“My testimony today comes on behalf of the American domestic maritime industry – that is, the shipping industry that operates exclusively within the United States,” he said. “I am happy to report that this industry is experiencing an extraordinary renaissance. The largest sector of our domestic marine transportation industry supports our energy infrastructure with the movement of crude, refined petroleum products, and chemicals. This sector has seen dramatic growth as a result of the shale oil revolution. This is driving record levels of new vessel construction orders and deliveries, and the order books at major American shipyards are filling fast.”

 

“It is a very good time to be part of the American domestic maritime industry,” he added. “Our industry’s contributions to America’s economic, national, and homeland security have never been more important and are expanding every day.”

 

Johnsen, who testified on behalf of USA Maritime, asked the subcommittee, “Do we want to have a robust United States-flag merchant marine sufficient in size and capability to support our national and economic security for the rest of this century and beyond? USA Maritime strongly believes that the only answer to this question is yes.”

 

Johnsen then talked about a program that is essential to U.S. mariners: the Maritime Security Program, or MSP.

 

“A strong, fully funded Maritime Security Program must be a key component of any future maritime policy,” he said. “MSP provides a privately owned, U.S.-flag fleet of 60 militarily useful commercial vessels to support the sustainment of U.S forces throughout the world. Under this program, U.S. carriers commit their vessels and their global logistics networks of ports, rail, trucking and infrastructure to support American troops and to maintain America’s readiness.”

 

He concluded, “Our industry is in the midst of a perfect storm: dwindling military cargoes, a precipitous drop in food aid cargoes, escalating cost and regulations … and intense, low-cost foreign competition. A national maritime strategy, that addresses these issues in a comprehensive way, must be developed immediately.”

 

Marcus echoed those sentiments when he said, “We are seeing significant reductions in the amounts of Defense and non-Defense government cargoes available to U.S.- flag vessels. As a result, U.S.-flag vessel operators face significant economic and competitive disadvantages which have resulted in a decline in the share of U.S.-foreign trade carried by privately owned U.S.-flag commercial vessels, a decrease in the number of vessels operating under the U.S.-flag in the foreign trades, and a loss of employment opportunities for American Merchant Mariners.”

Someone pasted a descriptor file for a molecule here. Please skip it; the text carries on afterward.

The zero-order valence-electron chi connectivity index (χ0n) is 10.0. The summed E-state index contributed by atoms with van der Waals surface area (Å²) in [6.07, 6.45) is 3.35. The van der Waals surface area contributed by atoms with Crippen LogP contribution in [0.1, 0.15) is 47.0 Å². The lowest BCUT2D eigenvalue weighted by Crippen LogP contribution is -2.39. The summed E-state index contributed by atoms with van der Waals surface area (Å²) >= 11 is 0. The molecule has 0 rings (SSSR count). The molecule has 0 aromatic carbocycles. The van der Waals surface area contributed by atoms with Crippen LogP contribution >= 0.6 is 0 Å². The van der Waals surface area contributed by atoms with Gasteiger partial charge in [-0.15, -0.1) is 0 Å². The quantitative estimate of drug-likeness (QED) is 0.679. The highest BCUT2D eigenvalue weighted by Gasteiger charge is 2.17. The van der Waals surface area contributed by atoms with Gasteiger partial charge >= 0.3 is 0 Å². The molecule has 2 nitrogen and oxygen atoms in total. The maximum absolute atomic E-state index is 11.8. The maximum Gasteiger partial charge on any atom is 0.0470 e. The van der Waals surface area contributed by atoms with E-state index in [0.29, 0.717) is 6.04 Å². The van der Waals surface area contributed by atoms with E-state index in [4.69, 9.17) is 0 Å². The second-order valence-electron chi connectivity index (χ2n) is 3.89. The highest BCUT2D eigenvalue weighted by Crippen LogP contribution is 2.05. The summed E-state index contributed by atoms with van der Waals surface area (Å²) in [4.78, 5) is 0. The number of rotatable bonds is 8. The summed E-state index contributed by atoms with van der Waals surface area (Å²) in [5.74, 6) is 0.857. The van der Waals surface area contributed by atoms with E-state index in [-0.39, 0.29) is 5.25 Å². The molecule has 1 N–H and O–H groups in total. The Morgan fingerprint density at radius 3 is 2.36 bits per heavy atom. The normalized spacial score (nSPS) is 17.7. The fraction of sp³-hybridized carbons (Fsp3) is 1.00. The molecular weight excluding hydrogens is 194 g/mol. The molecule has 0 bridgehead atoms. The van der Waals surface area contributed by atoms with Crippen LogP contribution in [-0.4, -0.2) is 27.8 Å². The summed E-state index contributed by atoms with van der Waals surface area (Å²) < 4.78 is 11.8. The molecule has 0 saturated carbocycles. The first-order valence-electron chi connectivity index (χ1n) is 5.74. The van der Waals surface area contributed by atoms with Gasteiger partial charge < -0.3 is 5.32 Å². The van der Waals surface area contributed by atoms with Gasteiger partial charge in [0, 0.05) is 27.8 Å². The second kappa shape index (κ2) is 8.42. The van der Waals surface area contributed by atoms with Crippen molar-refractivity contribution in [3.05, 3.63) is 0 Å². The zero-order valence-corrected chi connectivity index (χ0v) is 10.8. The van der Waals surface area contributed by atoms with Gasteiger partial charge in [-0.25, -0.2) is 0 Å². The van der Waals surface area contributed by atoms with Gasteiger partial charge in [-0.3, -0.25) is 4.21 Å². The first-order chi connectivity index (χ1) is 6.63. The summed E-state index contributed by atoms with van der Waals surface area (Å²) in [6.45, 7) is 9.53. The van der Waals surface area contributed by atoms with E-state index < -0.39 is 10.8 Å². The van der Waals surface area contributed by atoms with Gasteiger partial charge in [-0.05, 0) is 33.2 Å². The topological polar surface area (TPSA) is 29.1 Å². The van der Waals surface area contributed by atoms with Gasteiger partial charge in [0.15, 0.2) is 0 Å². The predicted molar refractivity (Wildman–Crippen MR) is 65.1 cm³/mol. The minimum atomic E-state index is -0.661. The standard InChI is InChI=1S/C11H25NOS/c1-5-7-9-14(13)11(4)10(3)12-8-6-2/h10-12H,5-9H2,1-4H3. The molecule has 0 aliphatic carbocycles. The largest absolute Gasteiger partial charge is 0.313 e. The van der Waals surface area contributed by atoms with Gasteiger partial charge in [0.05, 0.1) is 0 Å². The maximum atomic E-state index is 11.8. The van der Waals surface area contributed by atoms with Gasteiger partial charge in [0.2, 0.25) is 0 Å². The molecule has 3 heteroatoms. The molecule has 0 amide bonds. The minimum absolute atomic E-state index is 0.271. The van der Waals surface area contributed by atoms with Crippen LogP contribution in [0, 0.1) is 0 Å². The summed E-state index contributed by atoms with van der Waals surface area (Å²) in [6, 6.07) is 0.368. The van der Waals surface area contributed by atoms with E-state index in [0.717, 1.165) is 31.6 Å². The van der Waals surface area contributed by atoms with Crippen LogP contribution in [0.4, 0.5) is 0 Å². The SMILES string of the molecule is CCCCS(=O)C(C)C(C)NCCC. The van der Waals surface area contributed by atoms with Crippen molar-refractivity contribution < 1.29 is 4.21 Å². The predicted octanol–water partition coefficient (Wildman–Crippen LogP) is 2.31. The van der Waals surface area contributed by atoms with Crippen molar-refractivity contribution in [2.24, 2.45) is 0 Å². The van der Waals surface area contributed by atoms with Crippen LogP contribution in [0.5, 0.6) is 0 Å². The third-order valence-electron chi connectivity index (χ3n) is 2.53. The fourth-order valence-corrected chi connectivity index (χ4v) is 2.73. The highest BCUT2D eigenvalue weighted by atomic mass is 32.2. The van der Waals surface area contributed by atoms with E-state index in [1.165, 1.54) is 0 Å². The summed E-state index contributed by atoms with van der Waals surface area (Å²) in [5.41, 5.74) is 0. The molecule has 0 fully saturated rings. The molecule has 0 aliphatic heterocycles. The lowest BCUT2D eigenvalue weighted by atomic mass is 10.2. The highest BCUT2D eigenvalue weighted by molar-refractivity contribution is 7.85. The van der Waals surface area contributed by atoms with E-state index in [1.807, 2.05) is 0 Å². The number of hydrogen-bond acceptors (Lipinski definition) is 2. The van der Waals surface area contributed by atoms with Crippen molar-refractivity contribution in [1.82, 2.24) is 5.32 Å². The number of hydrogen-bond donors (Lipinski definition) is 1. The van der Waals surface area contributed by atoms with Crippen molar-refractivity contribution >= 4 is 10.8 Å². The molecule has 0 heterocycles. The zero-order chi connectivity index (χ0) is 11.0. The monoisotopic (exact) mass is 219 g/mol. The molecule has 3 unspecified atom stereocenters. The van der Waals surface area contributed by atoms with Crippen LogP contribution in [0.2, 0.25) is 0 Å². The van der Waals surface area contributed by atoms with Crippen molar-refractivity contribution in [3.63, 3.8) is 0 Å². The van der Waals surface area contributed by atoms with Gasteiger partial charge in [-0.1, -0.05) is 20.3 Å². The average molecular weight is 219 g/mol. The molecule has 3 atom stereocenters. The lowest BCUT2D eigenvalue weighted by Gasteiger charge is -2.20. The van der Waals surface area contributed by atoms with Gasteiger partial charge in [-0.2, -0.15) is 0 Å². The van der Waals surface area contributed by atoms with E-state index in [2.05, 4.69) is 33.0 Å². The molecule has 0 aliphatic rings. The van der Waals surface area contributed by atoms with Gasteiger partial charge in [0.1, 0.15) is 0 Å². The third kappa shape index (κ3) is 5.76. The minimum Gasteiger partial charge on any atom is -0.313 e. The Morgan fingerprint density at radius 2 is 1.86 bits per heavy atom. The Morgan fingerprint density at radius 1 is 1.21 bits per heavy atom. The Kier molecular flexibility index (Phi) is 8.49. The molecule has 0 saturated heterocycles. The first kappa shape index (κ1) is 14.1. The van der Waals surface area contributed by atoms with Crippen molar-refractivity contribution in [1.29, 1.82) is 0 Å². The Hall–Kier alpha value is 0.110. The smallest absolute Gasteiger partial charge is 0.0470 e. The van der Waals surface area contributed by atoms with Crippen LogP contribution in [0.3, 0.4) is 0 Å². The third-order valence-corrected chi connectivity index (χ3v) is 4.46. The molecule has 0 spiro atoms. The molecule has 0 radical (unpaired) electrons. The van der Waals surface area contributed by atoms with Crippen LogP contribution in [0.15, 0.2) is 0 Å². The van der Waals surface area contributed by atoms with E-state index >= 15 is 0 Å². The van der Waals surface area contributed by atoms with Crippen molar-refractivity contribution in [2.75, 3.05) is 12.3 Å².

Marcus asked Congress to work with the U.S. Maritime Administration to promote and defend American-flag shipping, and he also urged the restoration of previously longstanding percentages of government cargoes reserved for U.S.-flag ships.

 

Paxton detailed how the shipbuilding industry is an important contributor to the American labor force and economy.

 

“Shipyards have a big impact on their local communities and the country at large,” he said. “With over 300 facilities located in 27 states, and a supplier base that can be found in all 435 Congressional districts, each direct job leads to another 2.7 jobs nationally.”

 

Additionally, he explained that defending the Jones Act is just as important to shipbuilding as it is to shipping.

 

“Commercial vessel construction represents billions of dollars in investments each year, underscoring the importance of maintaining the Jones Act, a law SCA cares deeply about,” he noted. “Each dollar invested in new commercial vessel construction is done so with the understanding that the Jones Act is the law of the land, so it is absolutely critical that any attempts to undermine the law are not entertained, which includes unnecessary waivers.”